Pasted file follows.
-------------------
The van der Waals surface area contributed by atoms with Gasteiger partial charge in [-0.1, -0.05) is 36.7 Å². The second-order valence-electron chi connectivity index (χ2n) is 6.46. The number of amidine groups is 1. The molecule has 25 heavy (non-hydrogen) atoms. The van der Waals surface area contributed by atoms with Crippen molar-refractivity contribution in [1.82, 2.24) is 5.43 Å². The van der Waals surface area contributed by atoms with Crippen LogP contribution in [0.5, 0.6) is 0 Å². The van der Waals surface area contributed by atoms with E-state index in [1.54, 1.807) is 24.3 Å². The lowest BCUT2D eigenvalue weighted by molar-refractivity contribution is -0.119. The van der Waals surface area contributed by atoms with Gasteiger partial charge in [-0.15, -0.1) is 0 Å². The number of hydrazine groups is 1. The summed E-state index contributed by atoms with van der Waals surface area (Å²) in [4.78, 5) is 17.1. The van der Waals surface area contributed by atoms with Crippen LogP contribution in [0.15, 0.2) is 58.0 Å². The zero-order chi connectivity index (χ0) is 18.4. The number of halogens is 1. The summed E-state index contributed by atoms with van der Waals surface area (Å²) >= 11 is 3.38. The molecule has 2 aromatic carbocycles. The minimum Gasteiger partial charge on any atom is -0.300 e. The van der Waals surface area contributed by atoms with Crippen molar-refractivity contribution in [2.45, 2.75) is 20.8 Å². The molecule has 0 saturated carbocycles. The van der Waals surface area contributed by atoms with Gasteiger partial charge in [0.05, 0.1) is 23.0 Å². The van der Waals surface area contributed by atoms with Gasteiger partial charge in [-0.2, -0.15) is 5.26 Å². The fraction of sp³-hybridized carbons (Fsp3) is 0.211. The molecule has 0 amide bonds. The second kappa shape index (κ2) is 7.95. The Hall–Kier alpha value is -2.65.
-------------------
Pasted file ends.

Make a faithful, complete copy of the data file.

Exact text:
The van der Waals surface area contributed by atoms with Gasteiger partial charge in [-0.1, -0.05) is 36.7 Å². The second-order valence-electron chi connectivity index (χ2n) is 6.46. The number of amidine groups is 1. The molecule has 25 heavy (non-hydrogen) atoms. The van der Waals surface area contributed by atoms with Crippen molar-refractivity contribution in [1.82, 2.24) is 5.43 Å². The van der Waals surface area contributed by atoms with Crippen LogP contribution in [0.5, 0.6) is 0 Å². The van der Waals surface area contributed by atoms with E-state index in [1.54, 1.807) is 24.3 Å². The lowest BCUT2D eigenvalue weighted by molar-refractivity contribution is -0.119. The van der Waals surface area contributed by atoms with Gasteiger partial charge in [-0.15, -0.1) is 0 Å². The number of hydrazine groups is 1. The summed E-state index contributed by atoms with van der Waals surface area (Å²) in [4.78, 5) is 17.1. The van der Waals surface area contributed by atoms with Crippen LogP contribution in [0.15, 0.2) is 58.0 Å². The zero-order chi connectivity index (χ0) is 18.4. The number of halogens is 1. The summed E-state index contributed by atoms with van der Waals surface area (Å²) >= 11 is 3.38. The molecule has 2 aromatic carbocycles. The minimum Gasteiger partial charge on any atom is -0.300 e. The van der Waals surface area contributed by atoms with Crippen molar-refractivity contribution in [2.45, 2.75) is 20.8 Å². The molecule has 0 saturated carbocycles. The van der Waals surface area contributed by atoms with Gasteiger partial charge in [0.05, 0.1) is 23.0 Å². The van der Waals surface area contributed by atoms with Gasteiger partial charge in [-0.2, -0.15) is 5.26 Å². The fraction of sp³-hybridized carbons (Fsp3) is 0.211. The molecule has 0 amide bonds. The second kappa shape index (κ2) is 7.95. The Hall–Kier alpha value is -2.65.